India experiments with new media in art (IANS Feature - with images)

July 10th, 2010 - 1:01 pm ICT by IANS  

By Madhusree Chatterjee
New Delhi, July 10 (IANS) New media is the buzzword on the high streets of Indian neo-contemporary art. And that means much more than just digital art, computer graphics and interactive hi-tech art.

Indian artists are exploring a creative matrix of tradition, spirituality, history, urbanisation and Western references to create a distinct Indian new media genre where East happily blends with the West.

Artist Veenita Khanna has been experimenting with funky discards for creative installations for the last 18 years. Her materials range from used milk bottles, plastic water bottles, wire and glass shards.

She twists them into intricate floral motifs and a cluster of clouds that are juxtaposed against landscapes, rivers and the blue sky - in live outdoor installations.

“I deal with commonplace material that everybody uses and throws. I like to explore the relationship between materials and ordinary vinyl objects to create seductive and organic forms. These objects have immense possibilities as raw material,” London-based Khanna, who replicated her work “Cloud on the Thames” in the capital, told IANS.

Artist Shubha Taparia uses video images and automatic camera imaging from Mumbai and the Taj Mahal Hotel - the target of 26/11 attacks - to capture the face of the city before and after the bomb blasts.

“I work with photographic images, recycled images from the media and automatic imaging - a technique to click a subject in rapid motion,” Taparia said.

She is currently working on a video art expose on how Gen Y reacts to legendary art collector Charles Saatchi.

“It is a homage to Saatchi, who was a media man. I intend to return the video art to him through a gamut of new mediums like twitter, facebook and YouTube with viral footages. The work is known as ‘To Saatchi With Love’,” Taparia added.

The new media art movement gathered pace in the 1960s with the invention of videos and computers. The genre comes across as “cultural and social objects - sometime events” - as opposed to traditional paintings and sculptures. Mediums and concepts are the primary focus of this genre.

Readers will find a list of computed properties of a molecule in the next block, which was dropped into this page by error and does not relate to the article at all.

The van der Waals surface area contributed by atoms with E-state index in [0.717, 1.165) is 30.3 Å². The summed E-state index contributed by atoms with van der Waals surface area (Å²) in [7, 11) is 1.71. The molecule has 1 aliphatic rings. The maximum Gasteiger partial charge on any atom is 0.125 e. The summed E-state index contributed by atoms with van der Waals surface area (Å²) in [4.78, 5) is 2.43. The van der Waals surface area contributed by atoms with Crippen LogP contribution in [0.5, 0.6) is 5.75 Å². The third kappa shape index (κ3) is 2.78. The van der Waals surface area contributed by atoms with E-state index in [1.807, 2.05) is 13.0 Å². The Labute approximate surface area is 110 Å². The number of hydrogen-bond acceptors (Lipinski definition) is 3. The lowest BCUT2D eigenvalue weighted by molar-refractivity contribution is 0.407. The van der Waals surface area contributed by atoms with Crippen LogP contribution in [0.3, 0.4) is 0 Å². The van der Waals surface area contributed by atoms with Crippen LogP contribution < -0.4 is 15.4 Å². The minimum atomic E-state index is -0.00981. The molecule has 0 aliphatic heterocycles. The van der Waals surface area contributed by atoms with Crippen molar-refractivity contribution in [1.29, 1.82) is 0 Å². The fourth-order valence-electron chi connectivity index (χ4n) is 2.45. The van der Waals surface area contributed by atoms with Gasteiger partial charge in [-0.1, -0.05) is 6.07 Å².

In India, the genre is barely a decade old. It grew with the penetration of the internet, video and digi-aids in art schools - giving commercial and graphic artists more creative manoeuvring space. The new media in India is often dictated by the concept and the context.

Artist Ganesh Selvaraj, for whom concept is key to the medium, recalls using human blood for an installation in Chennai dedicated to the cause of the environment.

“The work, ‘Contributions to My Environment’ was made of more than 100 medical blood slides containing human blood smears that I arranged into a large square frame to convey that my existence was not my own but was linked to hundreds of people like me,” Selvaraj said.

“I want to make my art interesting and experimental,” said artist Kanta Kishor Moharana of Orissa. He recreates solid newspaper models in marble and hand-etches the printed words with ink on the surface to address social issues like child labour, environment and crime.

Smriti Dikshit of Mumbai crafts her abstract “floral balls and bouquets” with strips of dresses, threads, wires and lingerie, clothes’ tags, sponge, brass, rivet and junk. Her work reflects changing neighbourhoods.

Bangalore-based alternative sculptor Shymala Nandesh mixes manmade and natural elements in her outdoor sculptures. “I created a live sculpture in a stream called Five Homes at an artists’ village in Karjat in Maharashtra. I used kharvi (indigenous plant) sticks, lime, turmeric, kumkum (sacred powder) and leaves since I did not have enough money,” Nandesh recalled.

Noted illustrator and graphics novel designer Tapas Guha, who has converted Indian cinema maestro Satyajit Ray’s private eye novels into works of graphic art, observed that “new media art allowed greater freedom to artists”.

“Digital and computer art cuts cost, saves time and offers room for correction and improvisations. In the age of television and cinema, it is easy for viewers to identify with it,” Guha said.

(Madhusree Chatterjee can be contacted at madhu.c@ians.in)

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